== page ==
A study by the Central California Children’s Institute at California State University, Fresno concludes that a child’s relationship with its parents is the paramount concern about San Joaquin Valley youngsters.

Conclusions and recommendations of “Children of the Valley: Framing a Regional Agenda” are based on 1,201 telephone-survey responses and interviews, focus groups and roundtable discussions with child-serving organizations and their representatives.

“The parent-child relationship and the family system are the core issues that determine the paths that youth ultimately take,” the study concludes.

Poverty in the region plays a key role, say the study’s authors.

“The trajectories that often accompany poverty – teen pregnancy, gang involvement, high school dropout rates and lone-parent households – converge to produce a region that is fraught with challenges to the health and well-being of its young,” according to the report.

“Children of the Valley” recommends greater coordination and collaboration among institutions and organizations that touch the lives of children to mount a sharply focused, Valleywide response to the most pressing challenges.

The study, whose conclusions were released Tuesday, Jan. 19, to the institute’s Regional Leadership team of health and human service professionals, was conducted in San Joaquin, Stanislaus, Merced, Madera, Fresno, Kings, Tulare and Kern counties.

Other key findings:

  • At least half of San Joaquin Valley residents believe their communities don’t offer adequate community service opportunities for youth, provide useful roles for youth or neighbors that care, or assume responsibility for children.
  • Nearly half (47 percent) of respondents volunteer to help youth in their community, and 92 percent of those not volunteering said they would, if given the opportunity.
  • Families expressed a high level of need for sports and recreation, after-school and preschool programs.

In the study, health and human service professionals offer three key recommendations how the region should address challenges facing children and families:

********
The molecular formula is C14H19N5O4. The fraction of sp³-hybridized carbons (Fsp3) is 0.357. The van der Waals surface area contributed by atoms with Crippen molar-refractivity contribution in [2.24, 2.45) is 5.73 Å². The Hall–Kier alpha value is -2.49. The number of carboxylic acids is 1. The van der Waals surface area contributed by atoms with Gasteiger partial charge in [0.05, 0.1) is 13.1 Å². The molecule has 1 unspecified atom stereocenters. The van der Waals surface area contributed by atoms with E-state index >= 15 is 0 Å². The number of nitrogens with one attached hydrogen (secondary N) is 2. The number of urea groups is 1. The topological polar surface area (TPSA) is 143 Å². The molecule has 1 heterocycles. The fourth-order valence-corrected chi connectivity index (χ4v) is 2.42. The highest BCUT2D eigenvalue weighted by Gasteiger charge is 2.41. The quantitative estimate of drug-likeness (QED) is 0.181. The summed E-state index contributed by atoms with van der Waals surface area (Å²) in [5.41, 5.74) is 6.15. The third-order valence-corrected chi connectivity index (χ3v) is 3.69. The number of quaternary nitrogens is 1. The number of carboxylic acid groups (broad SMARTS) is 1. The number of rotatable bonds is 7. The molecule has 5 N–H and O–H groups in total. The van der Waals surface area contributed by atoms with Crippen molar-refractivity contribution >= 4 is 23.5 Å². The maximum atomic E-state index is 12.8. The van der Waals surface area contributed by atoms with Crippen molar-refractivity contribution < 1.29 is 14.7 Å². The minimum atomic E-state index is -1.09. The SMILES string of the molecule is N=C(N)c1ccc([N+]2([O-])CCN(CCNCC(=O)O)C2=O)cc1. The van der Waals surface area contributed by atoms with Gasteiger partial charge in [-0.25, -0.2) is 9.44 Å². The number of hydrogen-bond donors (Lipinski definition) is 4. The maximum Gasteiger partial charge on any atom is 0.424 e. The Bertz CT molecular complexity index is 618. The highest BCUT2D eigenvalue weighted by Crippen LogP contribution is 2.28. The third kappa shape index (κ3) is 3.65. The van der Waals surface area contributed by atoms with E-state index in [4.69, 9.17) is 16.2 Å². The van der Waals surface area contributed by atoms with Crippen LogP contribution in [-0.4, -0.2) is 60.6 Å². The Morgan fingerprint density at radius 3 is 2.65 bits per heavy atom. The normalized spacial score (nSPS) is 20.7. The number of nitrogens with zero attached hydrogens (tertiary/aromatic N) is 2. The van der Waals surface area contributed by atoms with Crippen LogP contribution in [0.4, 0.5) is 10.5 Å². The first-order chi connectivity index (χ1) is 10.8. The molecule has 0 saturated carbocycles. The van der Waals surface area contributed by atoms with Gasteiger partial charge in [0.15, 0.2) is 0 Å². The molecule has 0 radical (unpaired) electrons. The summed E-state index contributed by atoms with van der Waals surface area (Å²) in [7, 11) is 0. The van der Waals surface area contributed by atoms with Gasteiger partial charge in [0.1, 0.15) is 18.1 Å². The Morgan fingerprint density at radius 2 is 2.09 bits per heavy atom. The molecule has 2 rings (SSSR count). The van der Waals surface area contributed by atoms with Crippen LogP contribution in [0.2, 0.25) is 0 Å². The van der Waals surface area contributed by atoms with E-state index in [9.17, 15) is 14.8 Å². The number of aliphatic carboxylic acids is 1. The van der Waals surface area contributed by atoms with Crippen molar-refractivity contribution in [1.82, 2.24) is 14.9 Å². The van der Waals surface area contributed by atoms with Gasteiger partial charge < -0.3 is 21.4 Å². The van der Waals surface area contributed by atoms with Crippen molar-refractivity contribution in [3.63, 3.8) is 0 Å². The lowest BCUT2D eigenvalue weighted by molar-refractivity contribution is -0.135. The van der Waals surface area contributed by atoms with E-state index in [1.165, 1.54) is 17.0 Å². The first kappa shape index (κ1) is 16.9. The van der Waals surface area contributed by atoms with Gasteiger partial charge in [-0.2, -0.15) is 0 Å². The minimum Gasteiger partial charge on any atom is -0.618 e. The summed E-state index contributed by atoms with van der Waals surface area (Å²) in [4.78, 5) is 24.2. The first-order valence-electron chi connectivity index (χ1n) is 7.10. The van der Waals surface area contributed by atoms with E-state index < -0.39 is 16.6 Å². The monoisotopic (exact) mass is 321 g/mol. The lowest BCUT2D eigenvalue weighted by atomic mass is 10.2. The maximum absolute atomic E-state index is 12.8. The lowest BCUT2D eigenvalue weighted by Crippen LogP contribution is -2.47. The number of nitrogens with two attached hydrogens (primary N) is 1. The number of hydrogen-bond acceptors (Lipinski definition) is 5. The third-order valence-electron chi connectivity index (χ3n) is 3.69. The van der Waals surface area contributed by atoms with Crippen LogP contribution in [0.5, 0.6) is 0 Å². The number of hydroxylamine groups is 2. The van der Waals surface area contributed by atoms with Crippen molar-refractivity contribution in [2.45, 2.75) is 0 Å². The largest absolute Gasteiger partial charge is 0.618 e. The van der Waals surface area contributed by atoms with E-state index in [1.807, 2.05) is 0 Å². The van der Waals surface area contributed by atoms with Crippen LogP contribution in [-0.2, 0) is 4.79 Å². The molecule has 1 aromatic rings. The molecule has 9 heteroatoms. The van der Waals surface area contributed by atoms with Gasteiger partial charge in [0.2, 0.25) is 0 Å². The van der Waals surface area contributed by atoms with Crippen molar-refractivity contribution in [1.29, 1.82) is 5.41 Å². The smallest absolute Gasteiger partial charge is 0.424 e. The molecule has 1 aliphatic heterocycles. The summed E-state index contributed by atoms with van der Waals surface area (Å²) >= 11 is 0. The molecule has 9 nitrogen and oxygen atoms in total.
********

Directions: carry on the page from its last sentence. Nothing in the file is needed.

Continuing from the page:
• Start young, when families are most receptive to help and may be easier to reach, and while children are in their formative years.
  • Help parents, who are a child’s first teacher, but who need information, tools and encouragement to effectively promote child well-being.
  • Focus on policy advocacy, improved systems and collaboration among agencies so there is a unified voice, supportive policies and people working together throughout the region to help solve problems facing families.

The study recommends that the Children’s Institute put early psychosocial and emotional health, youth social behaviors, parent engagement and support and childhood poverty at the top of its priority list for action. Those issues will guide the institute as it convenes regional leaders during the next year to produce the Valley’s first regional children’s agenda.

One goal is to expand the region’s capacity to better prepare professionals working with newborns to 5-year-olds and their parents as a primary prevention strategy.

Lead authors are Dr. Cassandra L. Joubert, director of the Central California Children’s Institute, Children’s Institute fellows and Fresno State professors Dr. Jason C. Immekus (Kremen School of Education and Human Development), Dr. Lara M. Triona (College of Science and Mathematics) and Dr. Bridget Conlon (College of Social Sciences).

The research and report were made possible in part by The California Endowment’s financial support with technical assistance from the Central Valley Health Policy Institute.

For additional information, contact Dr. Cassandra Joubert at 559.408.4714.

The study is available online at www.centralcaliforniachildren.org.

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